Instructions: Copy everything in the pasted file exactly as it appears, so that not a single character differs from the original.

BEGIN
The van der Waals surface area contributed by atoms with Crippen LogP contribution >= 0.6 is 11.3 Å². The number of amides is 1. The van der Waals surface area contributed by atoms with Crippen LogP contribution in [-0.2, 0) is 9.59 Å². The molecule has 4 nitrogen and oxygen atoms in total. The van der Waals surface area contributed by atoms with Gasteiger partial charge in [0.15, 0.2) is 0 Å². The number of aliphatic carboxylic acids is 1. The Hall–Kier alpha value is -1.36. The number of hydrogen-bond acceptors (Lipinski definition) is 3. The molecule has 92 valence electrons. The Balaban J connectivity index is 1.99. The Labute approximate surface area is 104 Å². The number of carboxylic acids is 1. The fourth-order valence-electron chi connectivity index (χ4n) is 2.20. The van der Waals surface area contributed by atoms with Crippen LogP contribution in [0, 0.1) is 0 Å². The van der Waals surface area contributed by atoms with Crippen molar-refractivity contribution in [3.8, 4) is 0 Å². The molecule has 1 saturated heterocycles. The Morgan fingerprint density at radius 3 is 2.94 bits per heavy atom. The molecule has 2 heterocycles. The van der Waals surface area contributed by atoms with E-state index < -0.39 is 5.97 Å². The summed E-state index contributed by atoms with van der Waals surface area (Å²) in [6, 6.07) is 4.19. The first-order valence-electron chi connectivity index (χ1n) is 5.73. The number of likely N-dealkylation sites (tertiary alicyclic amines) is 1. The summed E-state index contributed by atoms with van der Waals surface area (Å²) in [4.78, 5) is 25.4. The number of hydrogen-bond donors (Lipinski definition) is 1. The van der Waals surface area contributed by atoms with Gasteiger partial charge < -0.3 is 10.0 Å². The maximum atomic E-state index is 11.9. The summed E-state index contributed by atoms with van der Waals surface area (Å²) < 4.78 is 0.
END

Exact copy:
The van der Waals surface area contributed by atoms with Crippen LogP contribution >= 0.6 is 11.3 Å². The number of amides is 1. The van der Waals surface area contributed by atoms with Crippen LogP contribution in [-0.2, 0) is 9.59 Å². The molecule has 4 nitrogen and oxygen atoms in total. The van der Waals surface area contributed by atoms with Gasteiger partial charge in [0.15, 0.2) is 0 Å². The number of aliphatic carboxylic acids is 1. The Hall–Kier alpha value is -1.36. The number of hydrogen-bond acceptors (Lipinski definition) is 3. The molecule has 92 valence electrons. The Balaban J connectivity index is 1.99. The Labute approximate surface area is 104 Å². The number of carboxylic acids is 1. The fourth-order valence-electron chi connectivity index (χ4n) is 2.20. The van der Waals surface area contributed by atoms with Crippen LogP contribution in [0, 0.1) is 0 Å². The van der Waals surface area contributed by atoms with Crippen molar-refractivity contribution in [3.8, 4) is 0 Å². The molecule has 1 saturated heterocycles. The Morgan fingerprint density at radius 3 is 2.94 bits per heavy atom. The molecule has 2 heterocycles. The van der Waals surface area contributed by atoms with E-state index < -0.39 is 5.97 Å². The summed E-state index contributed by atoms with van der Waals surface area (Å²) in [6, 6.07) is 4.19. The first-order valence-electron chi connectivity index (χ1n) is 5.73. The number of likely N-dealkylation sites (tertiary alicyclic amines) is 1. The summed E-state index contributed by atoms with van der Waals surface area (Å²) in [4.78, 5) is 25.4. The number of hydrogen-bond donors (Lipinski definition) is 1. The van der Waals surface area contributed by atoms with Gasteiger partial charge < -0.3 is 10.0 Å². The maximum atomic E-state index is 11.9. The summed E-state index contributed by atoms with van der Waals surface area (Å²) < 4.78 is 0.